The U.S. has sold Taiwan advanced weapons and helped train its soldiers. But for 42 years, successive U.S. administrations have stood by "strategic ambiguity."
The reason is twofold.
First, the possibility of U.S. intervention has been enough to give Chinese military planners pause. Strategic ambiguity has forced Beijing to assume the U.S. would get involved. Even though the balance of power across the Taiwan Strait is shifting in China's favor, experts believe it is still years away from being able to successfully seize Taiwan.
Second, ambiguity is a deterrent against those in Taiwan who might be tempted to declare independence. Taiwan may be self-governed, but a formal declaration of independence would almost certainly trigger a crisis. With no assurance of U.S. help fending off Chinese troops, the costs are potentially higher.
Biden has vowed to defend Taiwan before
Biden's comment on CNN wasn't his first time taking an assertive stance on Taiwan defense. In August, he told ABC News' George Stephanopoulos the U.S. had "made a sacred commitment" to defend its NATO allies, and the same held for Taiwan. Administration officials later signaled that America's Taiwan policy had not changed.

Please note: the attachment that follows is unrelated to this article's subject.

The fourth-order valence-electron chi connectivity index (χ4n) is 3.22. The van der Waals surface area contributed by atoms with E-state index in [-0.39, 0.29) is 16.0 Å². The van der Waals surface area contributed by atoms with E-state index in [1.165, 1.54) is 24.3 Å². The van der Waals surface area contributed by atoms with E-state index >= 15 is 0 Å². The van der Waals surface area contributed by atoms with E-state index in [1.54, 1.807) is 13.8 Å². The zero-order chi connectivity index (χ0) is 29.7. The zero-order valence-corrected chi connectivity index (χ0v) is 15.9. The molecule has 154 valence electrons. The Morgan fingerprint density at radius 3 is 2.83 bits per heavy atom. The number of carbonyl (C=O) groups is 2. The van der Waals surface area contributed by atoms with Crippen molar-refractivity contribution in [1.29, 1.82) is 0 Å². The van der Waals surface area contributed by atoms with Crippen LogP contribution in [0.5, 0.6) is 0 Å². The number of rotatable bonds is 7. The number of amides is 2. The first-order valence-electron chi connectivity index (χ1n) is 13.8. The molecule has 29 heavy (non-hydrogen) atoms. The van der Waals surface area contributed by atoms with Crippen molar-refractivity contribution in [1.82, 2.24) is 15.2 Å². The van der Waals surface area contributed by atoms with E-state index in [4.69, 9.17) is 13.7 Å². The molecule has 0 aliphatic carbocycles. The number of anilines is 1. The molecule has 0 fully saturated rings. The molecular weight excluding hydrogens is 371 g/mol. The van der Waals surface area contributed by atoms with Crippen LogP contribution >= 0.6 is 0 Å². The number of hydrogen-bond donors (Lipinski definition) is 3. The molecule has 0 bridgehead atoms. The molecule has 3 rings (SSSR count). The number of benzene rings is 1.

As for America's position on Taiwan's participation in the United Nations, Blinken stopped short of calling for Taiwan to be readmitted to the body. Taiwan has been allowed to participate in U.N. forums in the past, such as the World Health Assembly, often as an observer. But Beijing has forestalled such participation in recent years because it doesn't like the current Taiwan leadership, which hails from the traditionally independence-leaning Democratic Progressive Party. Blinken said, "Taiwan's exclusion undermines the important work of the UN and its related bodies."
For now, it appears, the Biden administration is publicly sticking with America's long-standing "One China" policy.